I have linked to the original post on the Ball canning site for those of you wanting to not do such a huge batch of sauce. Me, I can’t help but do everything in bulk!

Basil Garlic Tomato Sauce

Adapted from Ball Canning

Yield: will vary depending on how long you cook the tomatoes and what type you use. 

2012 yield: 8 quarts 6 pints

40lbs frozen tomatoes – preferably Roma’s

2 cups chopped Vidalia onion

16 cloves garlic, minced

¼ – ½ cup dried basil

Citric acid or bottled lemon juice – refer to canning book for amounts based on jar size

Canning jars, lids and bands – sterilized and hot according to proper canning methods.

The day before cooking sauce, thaw your tomatoes in the pot you will be cooking them in. Drain off any “water” that seeps out of the tomatoes. Add your onion, garlic and basil to the pot. Use a potato masher to break up the frozen tomatoes. Cook until everything is boiling and onion is soft.

Strain the mixture through a food mill to remove seeds and skins. (At this point, you may put the strained sauce into the fridge and cook down another day)

Cook the strained mixture down until reduced by half for a thin sauce.

Add your citric acid/bottled lemon juice to each jar according to size. Fill with sauce to 1 inch headspace. Add to PRESSURE CANNER and process for 15 minutes for both pints and quarts at 11lbs of pressure, adjusting for your altitude.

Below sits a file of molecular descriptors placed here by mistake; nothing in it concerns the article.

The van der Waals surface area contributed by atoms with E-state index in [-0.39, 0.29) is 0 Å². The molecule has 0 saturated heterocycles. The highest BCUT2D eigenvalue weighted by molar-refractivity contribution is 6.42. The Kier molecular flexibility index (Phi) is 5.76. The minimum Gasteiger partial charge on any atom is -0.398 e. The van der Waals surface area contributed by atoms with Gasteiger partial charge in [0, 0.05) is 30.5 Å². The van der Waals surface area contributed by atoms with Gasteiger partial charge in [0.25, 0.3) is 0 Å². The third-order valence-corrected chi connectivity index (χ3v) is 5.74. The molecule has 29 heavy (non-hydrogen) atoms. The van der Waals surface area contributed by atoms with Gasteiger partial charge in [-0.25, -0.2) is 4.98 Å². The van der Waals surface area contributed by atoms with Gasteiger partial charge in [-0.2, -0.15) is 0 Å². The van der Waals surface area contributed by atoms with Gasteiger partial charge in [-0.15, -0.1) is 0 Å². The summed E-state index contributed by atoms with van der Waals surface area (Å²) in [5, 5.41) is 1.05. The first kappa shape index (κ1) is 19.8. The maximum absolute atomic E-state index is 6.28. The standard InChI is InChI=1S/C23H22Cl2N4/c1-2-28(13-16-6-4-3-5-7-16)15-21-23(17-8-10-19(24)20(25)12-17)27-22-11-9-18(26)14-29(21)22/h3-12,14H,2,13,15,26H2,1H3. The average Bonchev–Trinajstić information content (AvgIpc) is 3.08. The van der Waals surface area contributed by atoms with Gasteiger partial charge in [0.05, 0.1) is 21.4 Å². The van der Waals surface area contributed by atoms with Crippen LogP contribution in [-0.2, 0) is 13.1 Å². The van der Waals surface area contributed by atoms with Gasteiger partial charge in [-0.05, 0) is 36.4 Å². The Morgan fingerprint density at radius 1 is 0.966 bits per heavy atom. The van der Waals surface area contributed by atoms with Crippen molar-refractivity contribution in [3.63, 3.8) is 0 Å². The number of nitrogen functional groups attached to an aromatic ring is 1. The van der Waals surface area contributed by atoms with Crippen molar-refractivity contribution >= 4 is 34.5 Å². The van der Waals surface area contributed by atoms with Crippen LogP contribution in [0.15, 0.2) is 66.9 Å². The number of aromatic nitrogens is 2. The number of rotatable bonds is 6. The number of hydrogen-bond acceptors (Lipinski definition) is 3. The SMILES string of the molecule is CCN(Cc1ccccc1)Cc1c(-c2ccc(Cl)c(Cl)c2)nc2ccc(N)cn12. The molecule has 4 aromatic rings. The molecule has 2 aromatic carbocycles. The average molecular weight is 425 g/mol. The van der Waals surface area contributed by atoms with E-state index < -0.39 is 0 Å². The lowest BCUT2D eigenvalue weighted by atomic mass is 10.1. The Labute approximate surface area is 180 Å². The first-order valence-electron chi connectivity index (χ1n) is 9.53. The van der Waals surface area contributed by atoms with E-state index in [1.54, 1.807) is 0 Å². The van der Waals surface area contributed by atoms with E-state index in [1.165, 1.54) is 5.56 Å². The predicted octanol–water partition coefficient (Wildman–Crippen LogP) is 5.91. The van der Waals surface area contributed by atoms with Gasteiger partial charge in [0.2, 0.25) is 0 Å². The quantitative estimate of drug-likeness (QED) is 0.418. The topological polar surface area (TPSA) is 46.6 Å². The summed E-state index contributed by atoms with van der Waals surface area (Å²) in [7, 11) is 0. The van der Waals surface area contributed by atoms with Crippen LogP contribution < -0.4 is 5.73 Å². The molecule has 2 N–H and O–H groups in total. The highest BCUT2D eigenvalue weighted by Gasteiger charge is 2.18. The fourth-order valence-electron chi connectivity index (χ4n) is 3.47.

No pressure canner, or you’re scared of it? You can process jars in a water bath canner as well: 35 minutes for pints

Let cool on counter for 24 hours. Remove bands and wipe down jars and store in a cool dark place for up to 1 year. Any jars that did not seal can either be reprocessed or stored in the fridge for use.

***Follow all canner directions for both pressure and water bath***

Apple Pie in a Jar – Apple Pie “Shine”

2 Apr

When I think of apple pie, it reminds me of being a kid, playing outside and being able to smell the delicious fragrance of freshly baking apple pie flowing out the open windows in the spring. There is just something about that smell and taste. It’s childhood.

As an adult, I like to enjoy apple pie in different variations. Cookies, cupcakes, cakes, tarts. As a grown up beverage, it can’t be beat. I did an Apple Pie Sangria with a jar of this mixed into the batch. It was AMAZING. Slightly potent, but AMAZING.  The best way to make a batch of that sangria is to actually have a jar of the Apple Pie “Shine” to mix into it. It’s easy to make, and just as easy to drink. My second batch was a little less potent, so I may add another shot of grain to the jars upon opening them. The recipe listed below is my variation of the recipe given to me by a friend. I think it makes something great tasting become epic tasting!